Out now on Xbox, PlayStation, PC and Switch—following a brief period of paid early accessMortal Kombat 1 is the latest entry in the long-running, super popular, and ultra-violent fighting game franchise. This time around, the entire universe has been rebooted following the events of Mortal Kombat 11, hence the “1” in the title. This new version of the universe features familiar faces in new roles, a kinda bad Megan Fox as Nitara performance, and rebooted origin stories for popular fighters. And while the PC, Xbox and PlayStation ports of MK1 have received mostly positive reviews, the same can’t be said for the game’s messy $70 Switch port.

Now, some Mortal Kombat 1 players are upset after spotting a Steam notification in its official Switch launch trailer. Many believe the visuals and performance in the trailer isn’t representative of the final version of the game running on actual Switch hardware, and the Steam pop up that appears at 1:52 confirms that at least some of the footage in this trailer wasn’t captured on a Switch or a Switch dev kit. It should be noted that the trailer mentions “Footage Not Final” at the start.

A screenshot of the trailer that shows the Steam pop up in the corner.

The Steam pop-up can be seen briefly in the bottom right corner of the video.
Screenshot: WB Games / Nintendo / Kotaku

Kotaku reached out to WB Games and NetherRealm for clarification.

To be clear: A lot of trailers you see for video games include footage that was captured on a PC or dev kit and not the actual console hardware. However, this instance is under more careful scrutiny as the trailer footage is at-odds with the actual game’s performance on Switch. And the Steam notification, besides just being sloppy, gives away a possible explanation for why the game and trailer don’t match up. The trailer is still live on Nintendo’s Youtube channel as of 12:50 p.m EST on September 20.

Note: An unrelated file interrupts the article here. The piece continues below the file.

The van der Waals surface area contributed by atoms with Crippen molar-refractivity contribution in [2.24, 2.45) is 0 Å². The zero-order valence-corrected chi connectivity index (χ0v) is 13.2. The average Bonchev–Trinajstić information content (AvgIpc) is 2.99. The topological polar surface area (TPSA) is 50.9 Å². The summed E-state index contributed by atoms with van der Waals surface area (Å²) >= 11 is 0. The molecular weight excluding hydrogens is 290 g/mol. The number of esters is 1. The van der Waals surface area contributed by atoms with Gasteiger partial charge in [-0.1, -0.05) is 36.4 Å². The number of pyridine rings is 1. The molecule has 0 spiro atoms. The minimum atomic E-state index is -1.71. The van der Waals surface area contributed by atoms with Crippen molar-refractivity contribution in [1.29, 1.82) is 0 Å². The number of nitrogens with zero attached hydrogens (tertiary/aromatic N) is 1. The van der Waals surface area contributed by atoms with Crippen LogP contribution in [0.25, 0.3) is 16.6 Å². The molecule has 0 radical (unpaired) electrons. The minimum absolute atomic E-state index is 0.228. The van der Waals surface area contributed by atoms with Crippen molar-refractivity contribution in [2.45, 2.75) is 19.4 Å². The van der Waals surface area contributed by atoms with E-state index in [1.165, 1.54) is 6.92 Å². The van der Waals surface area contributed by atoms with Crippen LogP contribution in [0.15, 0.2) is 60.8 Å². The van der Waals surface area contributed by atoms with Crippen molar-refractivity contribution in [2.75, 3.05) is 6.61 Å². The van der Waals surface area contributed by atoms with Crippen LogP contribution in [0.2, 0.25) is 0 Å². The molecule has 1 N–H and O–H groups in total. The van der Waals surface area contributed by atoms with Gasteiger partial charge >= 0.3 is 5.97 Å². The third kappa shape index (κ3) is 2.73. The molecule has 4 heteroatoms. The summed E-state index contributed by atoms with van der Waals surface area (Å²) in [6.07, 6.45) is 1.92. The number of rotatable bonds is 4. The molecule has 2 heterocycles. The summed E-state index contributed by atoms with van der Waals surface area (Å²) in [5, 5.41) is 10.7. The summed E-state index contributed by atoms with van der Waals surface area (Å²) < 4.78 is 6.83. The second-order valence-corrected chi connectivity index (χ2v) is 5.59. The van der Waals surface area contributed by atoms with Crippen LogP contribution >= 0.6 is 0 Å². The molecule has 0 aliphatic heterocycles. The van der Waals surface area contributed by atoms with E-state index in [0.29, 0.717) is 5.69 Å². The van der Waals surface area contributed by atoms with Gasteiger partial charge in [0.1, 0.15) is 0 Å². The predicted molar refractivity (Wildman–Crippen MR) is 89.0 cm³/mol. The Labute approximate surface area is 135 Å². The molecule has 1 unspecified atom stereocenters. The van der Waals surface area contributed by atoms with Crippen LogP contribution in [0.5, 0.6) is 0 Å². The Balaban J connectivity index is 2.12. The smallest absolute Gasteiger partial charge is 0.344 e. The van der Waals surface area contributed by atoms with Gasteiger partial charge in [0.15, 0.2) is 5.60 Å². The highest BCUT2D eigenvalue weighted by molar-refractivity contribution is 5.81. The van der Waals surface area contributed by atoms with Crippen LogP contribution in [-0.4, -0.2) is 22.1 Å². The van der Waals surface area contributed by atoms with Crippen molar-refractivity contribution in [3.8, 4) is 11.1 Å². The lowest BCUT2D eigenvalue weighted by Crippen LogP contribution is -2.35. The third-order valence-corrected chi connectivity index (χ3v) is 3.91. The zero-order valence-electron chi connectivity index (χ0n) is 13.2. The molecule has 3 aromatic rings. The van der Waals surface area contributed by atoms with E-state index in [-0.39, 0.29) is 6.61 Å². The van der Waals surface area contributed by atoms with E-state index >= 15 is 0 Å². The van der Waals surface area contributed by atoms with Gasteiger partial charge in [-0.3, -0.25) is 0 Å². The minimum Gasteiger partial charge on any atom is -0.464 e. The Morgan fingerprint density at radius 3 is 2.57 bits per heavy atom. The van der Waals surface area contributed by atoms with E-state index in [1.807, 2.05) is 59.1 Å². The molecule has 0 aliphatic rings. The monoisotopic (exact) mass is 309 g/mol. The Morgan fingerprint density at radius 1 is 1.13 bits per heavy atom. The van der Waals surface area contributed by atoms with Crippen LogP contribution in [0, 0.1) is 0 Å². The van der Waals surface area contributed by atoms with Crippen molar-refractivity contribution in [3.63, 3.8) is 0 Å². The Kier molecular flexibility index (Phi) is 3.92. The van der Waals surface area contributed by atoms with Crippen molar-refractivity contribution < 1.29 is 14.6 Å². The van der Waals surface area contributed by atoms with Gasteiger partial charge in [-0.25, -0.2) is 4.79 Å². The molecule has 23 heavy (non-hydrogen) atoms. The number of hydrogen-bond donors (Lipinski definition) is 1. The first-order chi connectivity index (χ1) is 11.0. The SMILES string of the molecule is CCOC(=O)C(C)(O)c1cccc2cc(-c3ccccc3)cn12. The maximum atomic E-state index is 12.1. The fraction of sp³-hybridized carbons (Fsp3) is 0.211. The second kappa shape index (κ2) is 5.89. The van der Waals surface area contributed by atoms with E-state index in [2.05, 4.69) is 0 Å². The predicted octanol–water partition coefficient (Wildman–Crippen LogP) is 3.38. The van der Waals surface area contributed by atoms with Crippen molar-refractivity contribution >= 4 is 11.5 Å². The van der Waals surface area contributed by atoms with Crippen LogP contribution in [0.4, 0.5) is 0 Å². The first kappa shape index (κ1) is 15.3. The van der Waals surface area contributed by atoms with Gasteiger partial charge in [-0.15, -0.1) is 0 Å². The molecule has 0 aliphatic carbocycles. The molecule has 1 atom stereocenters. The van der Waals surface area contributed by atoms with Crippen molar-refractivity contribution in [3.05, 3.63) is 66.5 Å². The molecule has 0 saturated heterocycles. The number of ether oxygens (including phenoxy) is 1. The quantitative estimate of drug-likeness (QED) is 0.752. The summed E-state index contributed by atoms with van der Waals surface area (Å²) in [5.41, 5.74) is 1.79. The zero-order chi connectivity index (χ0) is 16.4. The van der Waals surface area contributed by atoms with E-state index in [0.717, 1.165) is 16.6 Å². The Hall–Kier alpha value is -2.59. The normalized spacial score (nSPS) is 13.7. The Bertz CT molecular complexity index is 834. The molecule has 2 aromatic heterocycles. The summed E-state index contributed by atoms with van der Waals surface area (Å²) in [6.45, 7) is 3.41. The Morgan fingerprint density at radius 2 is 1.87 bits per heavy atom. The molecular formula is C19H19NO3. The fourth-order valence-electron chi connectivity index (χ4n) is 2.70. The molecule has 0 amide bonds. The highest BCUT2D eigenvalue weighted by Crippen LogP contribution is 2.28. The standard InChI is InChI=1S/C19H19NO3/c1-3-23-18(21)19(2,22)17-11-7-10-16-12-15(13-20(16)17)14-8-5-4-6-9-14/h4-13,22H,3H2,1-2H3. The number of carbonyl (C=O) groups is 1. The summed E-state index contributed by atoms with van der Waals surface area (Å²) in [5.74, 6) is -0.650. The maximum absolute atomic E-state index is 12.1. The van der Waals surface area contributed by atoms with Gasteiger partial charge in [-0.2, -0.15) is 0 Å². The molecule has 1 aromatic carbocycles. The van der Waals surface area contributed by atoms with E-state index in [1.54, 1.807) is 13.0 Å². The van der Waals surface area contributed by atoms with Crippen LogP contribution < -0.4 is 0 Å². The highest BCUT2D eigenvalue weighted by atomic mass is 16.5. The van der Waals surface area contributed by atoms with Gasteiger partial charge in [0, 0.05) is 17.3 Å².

The Switch port received so much online criticism that Mortal Kombat creator and series producer Ed Boon actually responded, telling the BBC that the maligned port will “absolutely be getting an update” that will address “a number of the concerns” seen online.

“It would have been ideal for us to have released the version that we absolutely wanted,” said Boon. “But anything that we’re finding a problem with is on our list and is going to be fixed. Anything that we see that is not acceptable will absolutely be addressed.”